With urban planners fixated on building bike lanes and nurturing nightlife for the “creative class” of young smarties working at startups, it seems counterintuitive that the Seattle Planning Commission would give much thought to making Seattle more kid friendly. 

But in January the commission published Family-Sized Housing: An Essential Ingredient to Attract and Retain Families with Children in Seattle, which flags Seattle’s bottom-of-the-list ranking among cities based on percentage of households with kids, and sets out to fix it.

SPC connects Seattle’s lack of kids to its lack of affordable housing and makes 11 suggestions. Among them: changing zoning laws so families have options beyond traditionally sized homes, including multifamily housing and smaller houses in single-family zones.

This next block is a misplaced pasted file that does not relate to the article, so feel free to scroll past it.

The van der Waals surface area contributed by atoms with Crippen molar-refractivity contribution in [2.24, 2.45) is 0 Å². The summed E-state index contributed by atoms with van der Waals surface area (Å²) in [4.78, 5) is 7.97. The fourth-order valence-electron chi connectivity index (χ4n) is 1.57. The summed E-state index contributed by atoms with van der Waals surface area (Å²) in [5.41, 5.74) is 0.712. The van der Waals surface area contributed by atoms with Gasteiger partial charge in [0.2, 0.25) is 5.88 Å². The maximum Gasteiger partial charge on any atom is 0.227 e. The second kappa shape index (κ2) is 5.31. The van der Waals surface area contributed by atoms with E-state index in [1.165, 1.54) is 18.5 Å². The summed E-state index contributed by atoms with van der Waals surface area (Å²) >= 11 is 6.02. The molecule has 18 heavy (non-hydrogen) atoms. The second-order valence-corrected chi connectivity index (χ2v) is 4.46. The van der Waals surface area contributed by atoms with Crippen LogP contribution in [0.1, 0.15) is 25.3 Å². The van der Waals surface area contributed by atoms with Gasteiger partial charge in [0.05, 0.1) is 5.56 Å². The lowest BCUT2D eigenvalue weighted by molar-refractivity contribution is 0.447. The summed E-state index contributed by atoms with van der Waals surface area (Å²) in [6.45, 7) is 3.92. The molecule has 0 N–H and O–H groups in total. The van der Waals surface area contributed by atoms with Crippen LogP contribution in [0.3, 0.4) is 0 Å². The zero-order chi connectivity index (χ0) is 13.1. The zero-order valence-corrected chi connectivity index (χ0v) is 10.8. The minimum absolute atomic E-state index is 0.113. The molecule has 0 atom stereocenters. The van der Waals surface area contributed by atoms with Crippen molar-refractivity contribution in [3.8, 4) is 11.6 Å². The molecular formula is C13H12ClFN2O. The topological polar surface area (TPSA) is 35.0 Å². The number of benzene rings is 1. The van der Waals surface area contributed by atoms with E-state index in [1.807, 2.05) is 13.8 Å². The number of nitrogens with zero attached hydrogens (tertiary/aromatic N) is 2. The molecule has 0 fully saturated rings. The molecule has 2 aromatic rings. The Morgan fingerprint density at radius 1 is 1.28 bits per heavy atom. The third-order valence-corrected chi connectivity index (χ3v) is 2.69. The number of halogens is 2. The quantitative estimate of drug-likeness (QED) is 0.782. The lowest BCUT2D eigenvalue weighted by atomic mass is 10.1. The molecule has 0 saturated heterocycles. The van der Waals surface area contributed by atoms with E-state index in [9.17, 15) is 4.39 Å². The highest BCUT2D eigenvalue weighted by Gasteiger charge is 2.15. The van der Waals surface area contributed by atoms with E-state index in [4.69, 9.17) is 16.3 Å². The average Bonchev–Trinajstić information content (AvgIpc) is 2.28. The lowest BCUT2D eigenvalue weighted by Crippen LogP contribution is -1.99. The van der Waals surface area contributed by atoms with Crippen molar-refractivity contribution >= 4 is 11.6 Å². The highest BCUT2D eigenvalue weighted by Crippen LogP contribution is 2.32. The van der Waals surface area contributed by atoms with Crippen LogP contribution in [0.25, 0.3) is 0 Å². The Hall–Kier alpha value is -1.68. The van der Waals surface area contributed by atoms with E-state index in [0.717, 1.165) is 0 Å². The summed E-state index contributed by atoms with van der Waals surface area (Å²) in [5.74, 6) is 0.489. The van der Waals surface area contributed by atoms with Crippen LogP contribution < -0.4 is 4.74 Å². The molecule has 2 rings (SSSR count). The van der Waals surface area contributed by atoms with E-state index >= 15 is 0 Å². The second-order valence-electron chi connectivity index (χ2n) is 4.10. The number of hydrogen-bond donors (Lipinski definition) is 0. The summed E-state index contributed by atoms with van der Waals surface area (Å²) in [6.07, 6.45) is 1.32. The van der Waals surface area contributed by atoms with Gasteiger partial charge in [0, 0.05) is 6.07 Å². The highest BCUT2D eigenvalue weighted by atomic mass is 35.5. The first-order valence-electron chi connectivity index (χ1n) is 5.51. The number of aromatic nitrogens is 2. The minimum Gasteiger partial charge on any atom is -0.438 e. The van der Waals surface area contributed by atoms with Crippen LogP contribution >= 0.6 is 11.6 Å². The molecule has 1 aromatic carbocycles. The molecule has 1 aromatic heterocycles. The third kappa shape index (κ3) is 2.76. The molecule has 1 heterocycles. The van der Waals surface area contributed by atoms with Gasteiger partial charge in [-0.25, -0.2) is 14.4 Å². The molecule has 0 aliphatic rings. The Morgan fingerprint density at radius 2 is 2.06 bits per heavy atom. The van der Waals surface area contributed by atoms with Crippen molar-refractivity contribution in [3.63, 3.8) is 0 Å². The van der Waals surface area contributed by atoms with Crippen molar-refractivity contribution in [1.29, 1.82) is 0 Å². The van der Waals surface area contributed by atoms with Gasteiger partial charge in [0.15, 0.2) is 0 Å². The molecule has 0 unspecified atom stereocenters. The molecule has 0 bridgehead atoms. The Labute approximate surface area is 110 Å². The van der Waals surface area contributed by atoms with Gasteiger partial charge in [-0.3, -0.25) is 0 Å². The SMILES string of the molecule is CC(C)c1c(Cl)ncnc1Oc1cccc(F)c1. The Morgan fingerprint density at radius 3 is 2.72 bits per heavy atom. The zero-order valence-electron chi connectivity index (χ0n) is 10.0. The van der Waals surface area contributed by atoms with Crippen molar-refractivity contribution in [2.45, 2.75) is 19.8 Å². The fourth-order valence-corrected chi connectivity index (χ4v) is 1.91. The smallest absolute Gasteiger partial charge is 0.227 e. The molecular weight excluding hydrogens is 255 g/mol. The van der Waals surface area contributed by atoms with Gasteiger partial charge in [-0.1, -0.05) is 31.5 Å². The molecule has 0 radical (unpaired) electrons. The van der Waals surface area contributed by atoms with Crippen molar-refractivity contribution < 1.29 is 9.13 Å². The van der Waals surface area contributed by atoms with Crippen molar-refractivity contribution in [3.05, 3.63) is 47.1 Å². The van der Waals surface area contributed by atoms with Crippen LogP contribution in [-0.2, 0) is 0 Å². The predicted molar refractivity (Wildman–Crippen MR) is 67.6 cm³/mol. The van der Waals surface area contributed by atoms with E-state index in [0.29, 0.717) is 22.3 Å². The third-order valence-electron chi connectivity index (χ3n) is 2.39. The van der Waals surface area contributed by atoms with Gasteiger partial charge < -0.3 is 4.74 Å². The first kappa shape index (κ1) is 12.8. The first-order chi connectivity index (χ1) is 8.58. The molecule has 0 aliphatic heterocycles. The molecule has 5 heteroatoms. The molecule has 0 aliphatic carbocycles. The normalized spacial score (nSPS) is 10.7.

But why are kids important to cities? When you focus on kid-friendly design, SPC executive director Vanessa Murdock says, the results—safer streets, open spaces (“every backyard doesn’t need a soccer net,” she says)—end up benefitting all of us. Speaking of which, when you make cities family friendly, Murdock adds, you curb suburban sprawl, a major culprit in global warming. And raising kids with an urban sensibility now is a safeguard against generations of sprawl in the future.